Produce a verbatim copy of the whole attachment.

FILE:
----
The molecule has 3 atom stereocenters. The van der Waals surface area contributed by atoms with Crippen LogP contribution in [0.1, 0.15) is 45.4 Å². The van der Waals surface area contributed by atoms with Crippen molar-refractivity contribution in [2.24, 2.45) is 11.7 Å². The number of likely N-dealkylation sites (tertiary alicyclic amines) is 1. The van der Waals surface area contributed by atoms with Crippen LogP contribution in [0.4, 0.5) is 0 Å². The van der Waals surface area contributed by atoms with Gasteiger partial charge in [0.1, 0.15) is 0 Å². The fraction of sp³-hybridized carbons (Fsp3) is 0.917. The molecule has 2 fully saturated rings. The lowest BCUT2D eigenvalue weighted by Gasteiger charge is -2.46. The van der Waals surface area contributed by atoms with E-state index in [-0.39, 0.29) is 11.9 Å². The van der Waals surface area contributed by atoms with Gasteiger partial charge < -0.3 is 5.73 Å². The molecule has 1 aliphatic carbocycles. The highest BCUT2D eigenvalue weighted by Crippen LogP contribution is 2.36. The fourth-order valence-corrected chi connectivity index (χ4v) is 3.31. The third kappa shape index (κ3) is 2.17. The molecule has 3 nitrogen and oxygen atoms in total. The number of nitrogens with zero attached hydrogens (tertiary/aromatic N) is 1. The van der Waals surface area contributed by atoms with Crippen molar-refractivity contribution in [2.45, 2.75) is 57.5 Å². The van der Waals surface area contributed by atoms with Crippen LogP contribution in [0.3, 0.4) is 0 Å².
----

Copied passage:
The molecule has 3 atom stereocenters. The van der Waals surface area contributed by atoms with Crippen LogP contribution in [0.1, 0.15) is 45.4 Å². The van der Waals surface area contributed by atoms with Crippen molar-refractivity contribution in [2.24, 2.45) is 11.7 Å². The number of likely N-dealkylation sites (tertiary alicyclic amines) is 1. The van der Waals surface area contributed by atoms with Crippen LogP contribution in [0.4, 0.5) is 0 Å². The van der Waals surface area contributed by atoms with Gasteiger partial charge in [0.1, 0.15) is 0 Å². The fraction of sp³-hybridized carbons (Fsp3) is 0.917. The molecule has 2 fully saturated rings. The lowest BCUT2D eigenvalue weighted by Gasteiger charge is -2.46. The van der Waals surface area contributed by atoms with E-state index in [-0.39, 0.29) is 11.9 Å². The van der Waals surface area contributed by atoms with Gasteiger partial charge < -0.3 is 5.73 Å². The molecule has 1 aliphatic carbocycles. The highest BCUT2D eigenvalue weighted by Crippen LogP contribution is 2.36. The fourth-order valence-corrected chi connectivity index (χ4v) is 3.31. The third kappa shape index (κ3) is 2.17. The molecule has 3 nitrogen and oxygen atoms in total. The number of nitrogens with zero attached hydrogens (tertiary/aromatic N) is 1. The van der Waals surface area contributed by atoms with Crippen molar-refractivity contribution in [2.45, 2.75) is 57.5 Å². The van der Waals surface area contributed by atoms with Crippen LogP contribution in [0.3, 0.4) is 0 Å².